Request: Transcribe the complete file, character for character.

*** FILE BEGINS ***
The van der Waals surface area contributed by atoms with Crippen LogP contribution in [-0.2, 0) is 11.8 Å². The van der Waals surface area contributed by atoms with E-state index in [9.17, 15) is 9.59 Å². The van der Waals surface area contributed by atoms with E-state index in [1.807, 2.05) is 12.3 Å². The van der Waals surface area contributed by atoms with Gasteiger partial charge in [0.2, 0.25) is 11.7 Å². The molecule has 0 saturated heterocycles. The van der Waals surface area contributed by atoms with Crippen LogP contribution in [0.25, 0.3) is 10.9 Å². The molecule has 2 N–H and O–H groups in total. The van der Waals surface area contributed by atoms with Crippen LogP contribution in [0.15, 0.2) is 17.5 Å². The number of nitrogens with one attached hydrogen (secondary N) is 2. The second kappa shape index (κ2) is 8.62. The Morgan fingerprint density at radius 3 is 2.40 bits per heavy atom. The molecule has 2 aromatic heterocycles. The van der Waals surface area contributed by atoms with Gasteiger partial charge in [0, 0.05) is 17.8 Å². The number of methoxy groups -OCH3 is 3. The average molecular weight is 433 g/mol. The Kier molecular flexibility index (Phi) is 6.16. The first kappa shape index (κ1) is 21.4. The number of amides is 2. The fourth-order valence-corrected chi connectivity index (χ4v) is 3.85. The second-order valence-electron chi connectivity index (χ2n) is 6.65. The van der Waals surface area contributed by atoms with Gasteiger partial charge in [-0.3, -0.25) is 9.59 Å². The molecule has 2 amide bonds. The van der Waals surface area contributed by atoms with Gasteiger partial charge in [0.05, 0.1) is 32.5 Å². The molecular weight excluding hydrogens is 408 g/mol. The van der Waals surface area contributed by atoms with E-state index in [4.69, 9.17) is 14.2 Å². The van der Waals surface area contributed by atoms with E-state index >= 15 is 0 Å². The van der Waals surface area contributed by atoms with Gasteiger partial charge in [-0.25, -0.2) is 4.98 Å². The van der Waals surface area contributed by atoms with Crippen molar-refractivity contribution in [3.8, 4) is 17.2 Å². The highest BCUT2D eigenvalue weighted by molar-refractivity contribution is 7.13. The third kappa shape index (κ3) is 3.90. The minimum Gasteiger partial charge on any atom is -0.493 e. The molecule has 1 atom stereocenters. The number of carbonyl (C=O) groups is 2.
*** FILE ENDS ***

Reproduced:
The van der Waals surface area contributed by atoms with Crippen LogP contribution in [-0.2, 0) is 11.8 Å². The van der Waals surface area contributed by atoms with E-state index in [9.17, 15) is 9.59 Å². The van der Waals surface area contributed by atoms with E-state index in [1.807, 2.05) is 12.3 Å². The van der Waals surface area contributed by atoms with Gasteiger partial charge in [0.2, 0.25) is 11.7 Å². The molecule has 0 saturated heterocycles. The van der Waals surface area contributed by atoms with Crippen LogP contribution in [0.25, 0.3) is 10.9 Å². The molecule has 2 N–H and O–H groups in total. The van der Waals surface area contributed by atoms with Crippen LogP contribution in [0.15, 0.2) is 17.5 Å². The number of nitrogens with one attached hydrogen (secondary N) is 2. The second kappa shape index (κ2) is 8.62. The Morgan fingerprint density at radius 3 is 2.40 bits per heavy atom. The molecule has 2 aromatic heterocycles. The van der Waals surface area contributed by atoms with Gasteiger partial charge in [0, 0.05) is 17.8 Å². The number of methoxy groups -OCH3 is 3. The average molecular weight is 433 g/mol. The Kier molecular flexibility index (Phi) is 6.16. The first kappa shape index (κ1) is 21.4. The number of amides is 2. The fourth-order valence-corrected chi connectivity index (χ4v) is 3.85. The second-order valence-electron chi connectivity index (χ2n) is 6.65. The van der Waals surface area contributed by atoms with Gasteiger partial charge in [-0.3, -0.25) is 9.59 Å². The molecule has 2 amide bonds. The van der Waals surface area contributed by atoms with Gasteiger partial charge in [0.05, 0.1) is 32.5 Å². The molecular weight excluding hydrogens is 408 g/mol. The van der Waals surface area contributed by atoms with E-state index in [4.69, 9.17) is 14.2 Å². The van der Waals surface area contributed by atoms with E-state index >= 15 is 0 Å². The van der Waals surface area contributed by atoms with Gasteiger partial charge in [-0.25, -0.2) is 4.98 Å². The van der Waals surface area contributed by atoms with Crippen molar-refractivity contribution in [3.8, 4) is 17.2 Å². The highest BCUT2D eigenvalue weighted by molar-refractivity contribution is 7.13. The third kappa shape index (κ3) is 3.90. The minimum Gasteiger partial charge on any atom is -0.493 e. The molecule has 1 atom stereocenters. The number of carbonyl (C=O) groups is 2.